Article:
Tips for Training Your Dog

The Resource for Everything About Dogs


Tips for Training Your Dog

by Jason Ryan



A crucial and beneficial task to undertake with your dog is to train it properly. Training allows you to connect with your dog through communication. This connection is vital in directing your dog to follow your commands, as well as establishing a good lifelong relationship. Training is not the panacea for all behavior issues, but it's a good foundational start.

Dogs are definitely social beings, but behave like wild animals when not provided the proper training. This means your dog will bite you, fight with other dogs, dig in the yard, bark too much, damage your property and dirty your home. These canine behavioral issues are actually normal dog activities, but the timing and the subject of focus is all wrong. To illustrate this, a dog must do its business outside, but does not wait and goes on the rug instead. Perhaps the dog does not just bark at a suspicious prowler, but barks the entire night instead. Or, the dog prefers to gnaw on your shoes instead of the toys you've provided. The critical message you must impart to your dog is that these behaviors need to be redirected to the proper time and place.

Training establishes the "pecking order" too. Your dog shows respect to you just through simple compliance for commands like "sit" and "come." However, you and your dog should derive rewards and fun times from training. Proper training makes living together a pleasurable and rewarding experience. The well-trained canine actually can be given more freedom and is a much more confident pet as compared to a dog with no boundaries on behavior.

Your home is the venue where you should do the training. Don?t pick an area with a lot of distractions for your dog; it should be an area your dog is used to. Once you are confident that your dog has mastered a few compliance commands, you can then move on to different locations. Remember that you want people who visit to see your dog comply with all your commands. What?s the point if your dog sits on command in the backyard, but does not do so when visitors are at your home? The big test of dog training success is to see your dog respond to commands in public places.

Dog obedience training lessons should be short on time, but long on results. Scheduling long and meticulous dog training sessions will only become tedious and unproductive in the end. The best way to schedule dog training is to integrate it within day-to-day activities. Your dog training sessions should be structured so that both you and your pet derive benefit from it. Integrate dog training sessions during activities your dog loves, and your dog will associate those favorite activities with the training. From your dog's perspective, it should see that everything is training and training is everything.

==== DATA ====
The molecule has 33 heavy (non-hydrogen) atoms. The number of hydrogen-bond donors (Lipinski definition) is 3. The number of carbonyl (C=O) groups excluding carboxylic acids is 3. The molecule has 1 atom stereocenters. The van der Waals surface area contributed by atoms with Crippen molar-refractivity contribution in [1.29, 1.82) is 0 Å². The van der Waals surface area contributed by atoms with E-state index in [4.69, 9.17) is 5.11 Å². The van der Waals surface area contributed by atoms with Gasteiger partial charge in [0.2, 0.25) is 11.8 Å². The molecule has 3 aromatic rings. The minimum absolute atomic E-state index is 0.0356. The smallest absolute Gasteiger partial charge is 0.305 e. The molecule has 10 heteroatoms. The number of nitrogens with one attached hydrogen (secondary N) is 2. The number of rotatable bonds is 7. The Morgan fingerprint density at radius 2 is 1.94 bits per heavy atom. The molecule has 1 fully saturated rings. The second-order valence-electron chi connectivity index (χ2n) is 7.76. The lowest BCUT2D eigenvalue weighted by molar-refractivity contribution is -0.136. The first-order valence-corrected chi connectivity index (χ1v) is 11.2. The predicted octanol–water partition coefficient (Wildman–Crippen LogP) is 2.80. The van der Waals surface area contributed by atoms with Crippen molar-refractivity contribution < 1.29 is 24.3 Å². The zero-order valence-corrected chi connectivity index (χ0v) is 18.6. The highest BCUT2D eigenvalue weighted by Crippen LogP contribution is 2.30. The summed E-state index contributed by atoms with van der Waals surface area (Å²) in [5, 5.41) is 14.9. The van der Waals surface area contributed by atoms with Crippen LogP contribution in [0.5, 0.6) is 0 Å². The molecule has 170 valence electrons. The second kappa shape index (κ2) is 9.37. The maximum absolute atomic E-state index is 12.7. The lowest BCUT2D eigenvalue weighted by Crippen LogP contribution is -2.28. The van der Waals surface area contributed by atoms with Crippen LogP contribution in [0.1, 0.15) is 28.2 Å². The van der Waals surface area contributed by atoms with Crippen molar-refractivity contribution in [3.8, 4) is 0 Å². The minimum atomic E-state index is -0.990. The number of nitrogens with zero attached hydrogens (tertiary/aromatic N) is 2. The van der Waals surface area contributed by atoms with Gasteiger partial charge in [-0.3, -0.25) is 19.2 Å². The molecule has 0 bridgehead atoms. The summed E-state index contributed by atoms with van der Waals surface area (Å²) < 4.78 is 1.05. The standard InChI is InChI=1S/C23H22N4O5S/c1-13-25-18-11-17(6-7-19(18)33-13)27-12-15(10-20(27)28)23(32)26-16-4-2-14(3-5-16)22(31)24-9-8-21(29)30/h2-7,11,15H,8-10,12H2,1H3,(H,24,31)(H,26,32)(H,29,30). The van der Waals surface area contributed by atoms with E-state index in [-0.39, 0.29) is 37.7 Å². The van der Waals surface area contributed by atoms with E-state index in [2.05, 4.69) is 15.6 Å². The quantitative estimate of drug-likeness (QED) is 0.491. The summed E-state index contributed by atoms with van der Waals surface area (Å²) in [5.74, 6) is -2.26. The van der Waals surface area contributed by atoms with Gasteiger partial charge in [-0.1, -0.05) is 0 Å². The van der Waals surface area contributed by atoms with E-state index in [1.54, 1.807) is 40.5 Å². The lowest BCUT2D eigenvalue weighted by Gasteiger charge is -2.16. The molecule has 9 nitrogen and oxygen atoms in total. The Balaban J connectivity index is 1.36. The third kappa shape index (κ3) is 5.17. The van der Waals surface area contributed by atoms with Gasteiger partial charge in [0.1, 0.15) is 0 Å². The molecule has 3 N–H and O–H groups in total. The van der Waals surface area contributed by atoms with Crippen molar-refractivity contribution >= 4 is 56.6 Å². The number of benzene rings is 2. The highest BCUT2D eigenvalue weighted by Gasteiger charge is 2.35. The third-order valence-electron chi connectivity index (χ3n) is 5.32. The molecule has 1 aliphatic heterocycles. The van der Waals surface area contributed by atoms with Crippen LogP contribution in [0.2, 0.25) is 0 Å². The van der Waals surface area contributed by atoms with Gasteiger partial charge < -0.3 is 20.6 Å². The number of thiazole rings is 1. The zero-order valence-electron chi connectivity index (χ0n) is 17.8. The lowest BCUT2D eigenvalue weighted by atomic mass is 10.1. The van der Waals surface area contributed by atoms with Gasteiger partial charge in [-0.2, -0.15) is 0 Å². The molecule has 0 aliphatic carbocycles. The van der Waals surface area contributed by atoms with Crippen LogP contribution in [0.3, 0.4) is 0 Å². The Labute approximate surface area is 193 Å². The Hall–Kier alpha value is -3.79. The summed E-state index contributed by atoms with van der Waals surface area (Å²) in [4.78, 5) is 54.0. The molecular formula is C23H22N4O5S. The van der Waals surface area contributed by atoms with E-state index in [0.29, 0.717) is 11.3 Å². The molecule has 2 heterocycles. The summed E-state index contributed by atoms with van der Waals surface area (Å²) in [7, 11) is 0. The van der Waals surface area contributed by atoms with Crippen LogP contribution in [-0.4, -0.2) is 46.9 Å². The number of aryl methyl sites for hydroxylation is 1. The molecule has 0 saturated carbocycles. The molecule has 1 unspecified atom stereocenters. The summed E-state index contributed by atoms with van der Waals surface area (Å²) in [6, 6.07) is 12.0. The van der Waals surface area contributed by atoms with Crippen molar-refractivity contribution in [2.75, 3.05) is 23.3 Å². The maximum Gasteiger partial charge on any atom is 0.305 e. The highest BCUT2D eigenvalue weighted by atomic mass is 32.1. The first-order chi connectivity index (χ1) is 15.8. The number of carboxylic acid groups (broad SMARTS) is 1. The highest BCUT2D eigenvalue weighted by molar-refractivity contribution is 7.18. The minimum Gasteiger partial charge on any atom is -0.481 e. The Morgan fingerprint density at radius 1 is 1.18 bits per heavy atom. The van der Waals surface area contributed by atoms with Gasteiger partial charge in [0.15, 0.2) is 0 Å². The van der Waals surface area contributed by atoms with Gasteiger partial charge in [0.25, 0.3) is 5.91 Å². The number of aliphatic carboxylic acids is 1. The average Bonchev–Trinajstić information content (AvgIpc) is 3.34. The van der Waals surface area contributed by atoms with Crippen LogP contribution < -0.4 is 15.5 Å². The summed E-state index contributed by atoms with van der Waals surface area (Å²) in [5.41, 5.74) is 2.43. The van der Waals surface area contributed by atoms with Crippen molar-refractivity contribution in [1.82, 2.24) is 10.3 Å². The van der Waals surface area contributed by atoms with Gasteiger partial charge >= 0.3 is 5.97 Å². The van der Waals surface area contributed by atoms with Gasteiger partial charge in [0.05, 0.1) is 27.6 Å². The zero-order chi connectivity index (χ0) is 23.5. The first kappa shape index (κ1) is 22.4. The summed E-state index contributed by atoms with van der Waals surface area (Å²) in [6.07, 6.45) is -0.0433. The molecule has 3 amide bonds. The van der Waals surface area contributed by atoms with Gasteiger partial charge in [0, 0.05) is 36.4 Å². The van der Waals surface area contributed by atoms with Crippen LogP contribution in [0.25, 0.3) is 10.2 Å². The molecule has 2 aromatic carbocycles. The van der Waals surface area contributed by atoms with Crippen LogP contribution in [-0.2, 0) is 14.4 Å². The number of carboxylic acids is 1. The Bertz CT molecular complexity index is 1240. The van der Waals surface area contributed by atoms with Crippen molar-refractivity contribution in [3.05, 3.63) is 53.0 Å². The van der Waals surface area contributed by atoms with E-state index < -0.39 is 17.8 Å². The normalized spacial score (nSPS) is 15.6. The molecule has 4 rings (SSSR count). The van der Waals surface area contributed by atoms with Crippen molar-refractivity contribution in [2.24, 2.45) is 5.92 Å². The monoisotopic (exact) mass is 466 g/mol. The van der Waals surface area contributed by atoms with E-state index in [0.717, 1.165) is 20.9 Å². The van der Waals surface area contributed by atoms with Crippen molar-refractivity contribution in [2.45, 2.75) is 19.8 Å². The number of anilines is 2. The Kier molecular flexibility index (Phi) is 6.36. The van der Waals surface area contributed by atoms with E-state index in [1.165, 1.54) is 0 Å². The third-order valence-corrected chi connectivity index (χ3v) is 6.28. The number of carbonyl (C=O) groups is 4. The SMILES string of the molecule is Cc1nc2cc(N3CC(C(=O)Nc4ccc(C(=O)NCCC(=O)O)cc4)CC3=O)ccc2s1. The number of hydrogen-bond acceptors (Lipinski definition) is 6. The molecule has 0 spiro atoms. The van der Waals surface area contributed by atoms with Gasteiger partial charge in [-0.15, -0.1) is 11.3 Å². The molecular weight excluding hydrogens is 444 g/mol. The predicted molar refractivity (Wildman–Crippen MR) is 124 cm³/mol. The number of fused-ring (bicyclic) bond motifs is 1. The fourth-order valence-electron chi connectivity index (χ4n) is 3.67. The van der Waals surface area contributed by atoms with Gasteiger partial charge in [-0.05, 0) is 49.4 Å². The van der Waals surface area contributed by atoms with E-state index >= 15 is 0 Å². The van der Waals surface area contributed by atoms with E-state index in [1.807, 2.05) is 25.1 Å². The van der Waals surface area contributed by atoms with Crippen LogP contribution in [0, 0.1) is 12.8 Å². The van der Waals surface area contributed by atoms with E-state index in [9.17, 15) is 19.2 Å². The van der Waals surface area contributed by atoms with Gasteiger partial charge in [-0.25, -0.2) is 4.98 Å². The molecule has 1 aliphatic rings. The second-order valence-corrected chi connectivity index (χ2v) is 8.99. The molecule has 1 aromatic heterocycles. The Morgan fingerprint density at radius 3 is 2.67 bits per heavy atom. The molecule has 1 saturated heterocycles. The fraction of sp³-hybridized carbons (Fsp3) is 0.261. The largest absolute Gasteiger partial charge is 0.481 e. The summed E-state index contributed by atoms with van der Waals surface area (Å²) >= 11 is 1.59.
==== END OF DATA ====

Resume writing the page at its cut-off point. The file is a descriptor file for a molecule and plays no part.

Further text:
You will find that the most profound theme in that dog training should be rewarding to your dog for the appropriate responses. The speed at which the dog learns is directly associated with the frequency of rewards. This means that practice will involve rewarding good behaviors in quick succession. Never take your dog?s good behavior lightly and make sure that praise is given quickly. If a dog barks too much, it always gets attention, but we fail to notice our dog acting properly at times. It is human nature to focus on the bad behaviors and ignore the good. But with dogs, a system of proper actions and quick rewards are vital for the prevention of future problems.

Dogs get exasperated too when all they hear is, "No, get down, bad dog!" The constant nagging also has a tendency to make a dog apathetic to your commands. If there is a consistent system of rewards for appropriate behavior, then when your dog behaves badly and gets scolded, it has a greater impact. Remember to not just scold your dog, but show what you desire from it and immediately reward the behavior when done right. For example, you can show your dog its own toys right after scolding it for chewing on some household item. You can get excited about the dog?s toys and give a reward when the dogs play with them.

The tone of your voice, if used properly, is all that is needed for correcting bad behavior. Stick to reprimands that are concise, short and quick, and avoid nagging. Do not scold your dog if you have not caught the wrong behavior right away, as it will have little meaning after some time has passed. Late reprimands do little good and can even worsen the wrong behavior in your dog. Inappropriate reprimanding can make your dog aggressive, timid, afraid of the raised hand, apt to chew and bark excessively.

Jason Ryan is a longtime dog lover and pet owner. He has a great deal of experience raising dogs, and has written numerous articles on how to train dogs. Visit the website http://www.training-a-dog.com to read about the most effective dog training guides.



Return to Index







.

Cannot find it here? Search the internet with the power of Google:
Google